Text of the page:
Fides et Historia
During the 2004 presidential campaign, there will be much talk by television and radio evangelists of the urgent necessity for "Christian voters" to go to the polls on Election Day. It will be assumed — by the preachers, by their audiences, and by the general media — that these "Christian voters" will vote Republican (implying, of course, that only "non-Christian voters" would even consider pulling the lever for the Democratic candidate).
Jacob Dorn summarizes this state of affairs in his introduction to Socialism and Christianity: "The rise of the Religious Right" has "overshadow[ed] the potential of American Christianity to stimulate social action predicated on a very different reading of the Bible" (xii). But Jerry Falwell, Ralph Reed, and John Ashcroft notwithstanding, there have indeed been alternative Christian political visions in U.S. history. In this volume, Dorn, history professor at Wright State University and longtime member of the Conference on Faith and History, and his fellow contributors illumine one such alternative: the Christian socialism of the first two decades of the twentieth century.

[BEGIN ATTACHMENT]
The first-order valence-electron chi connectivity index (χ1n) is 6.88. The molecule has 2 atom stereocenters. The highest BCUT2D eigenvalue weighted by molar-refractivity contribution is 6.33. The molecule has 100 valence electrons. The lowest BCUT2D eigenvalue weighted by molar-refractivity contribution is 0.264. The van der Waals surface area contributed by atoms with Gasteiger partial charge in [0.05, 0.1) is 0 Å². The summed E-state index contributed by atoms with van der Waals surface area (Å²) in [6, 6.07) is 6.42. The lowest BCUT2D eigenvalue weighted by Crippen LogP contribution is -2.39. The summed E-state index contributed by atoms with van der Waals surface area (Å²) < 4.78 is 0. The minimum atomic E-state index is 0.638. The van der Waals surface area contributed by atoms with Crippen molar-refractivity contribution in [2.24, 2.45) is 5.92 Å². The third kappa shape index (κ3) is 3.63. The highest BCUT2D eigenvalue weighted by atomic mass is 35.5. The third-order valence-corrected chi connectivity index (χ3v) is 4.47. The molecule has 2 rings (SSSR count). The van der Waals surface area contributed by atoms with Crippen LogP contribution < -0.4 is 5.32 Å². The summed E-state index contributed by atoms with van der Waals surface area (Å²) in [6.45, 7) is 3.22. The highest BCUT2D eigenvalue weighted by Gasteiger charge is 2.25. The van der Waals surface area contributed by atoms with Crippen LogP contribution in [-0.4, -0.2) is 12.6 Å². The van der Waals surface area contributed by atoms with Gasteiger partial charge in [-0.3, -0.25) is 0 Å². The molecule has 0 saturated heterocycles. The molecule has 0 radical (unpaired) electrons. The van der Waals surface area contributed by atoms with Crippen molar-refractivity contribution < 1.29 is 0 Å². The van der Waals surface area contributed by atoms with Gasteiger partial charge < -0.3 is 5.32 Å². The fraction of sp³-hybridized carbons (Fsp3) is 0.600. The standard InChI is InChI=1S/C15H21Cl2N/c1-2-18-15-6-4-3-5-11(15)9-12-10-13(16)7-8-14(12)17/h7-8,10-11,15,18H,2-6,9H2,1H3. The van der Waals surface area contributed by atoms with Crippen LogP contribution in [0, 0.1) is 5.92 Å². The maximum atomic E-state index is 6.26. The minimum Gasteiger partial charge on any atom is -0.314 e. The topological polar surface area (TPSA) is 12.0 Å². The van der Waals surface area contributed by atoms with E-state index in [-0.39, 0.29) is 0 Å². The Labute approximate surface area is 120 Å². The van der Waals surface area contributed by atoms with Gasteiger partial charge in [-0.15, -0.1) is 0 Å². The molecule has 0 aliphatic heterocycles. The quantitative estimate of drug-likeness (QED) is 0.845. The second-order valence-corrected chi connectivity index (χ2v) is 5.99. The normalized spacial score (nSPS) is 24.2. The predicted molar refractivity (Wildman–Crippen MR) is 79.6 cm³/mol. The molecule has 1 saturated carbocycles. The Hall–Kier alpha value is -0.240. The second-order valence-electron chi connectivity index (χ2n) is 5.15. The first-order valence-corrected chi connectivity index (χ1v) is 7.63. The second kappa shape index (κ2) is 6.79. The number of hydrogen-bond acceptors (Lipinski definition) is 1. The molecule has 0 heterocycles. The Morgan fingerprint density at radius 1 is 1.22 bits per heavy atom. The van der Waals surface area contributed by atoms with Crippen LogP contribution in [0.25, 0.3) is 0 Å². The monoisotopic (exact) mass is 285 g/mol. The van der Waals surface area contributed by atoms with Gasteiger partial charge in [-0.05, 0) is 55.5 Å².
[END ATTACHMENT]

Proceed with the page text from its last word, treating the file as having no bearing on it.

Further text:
Copyright © 2003, Conference on Faith and History. This article is made available for download from this repository with the permission of the publisher. Permission documentation is on file.
Conference on Faith and History
Place of Publication
Grand Rapids, MI
Trollinger, William Vance, "Review: Jacob Dorn's 'Socialism and Christianity in Early 20th-century America'" (2003). History Faculty Publications. 25.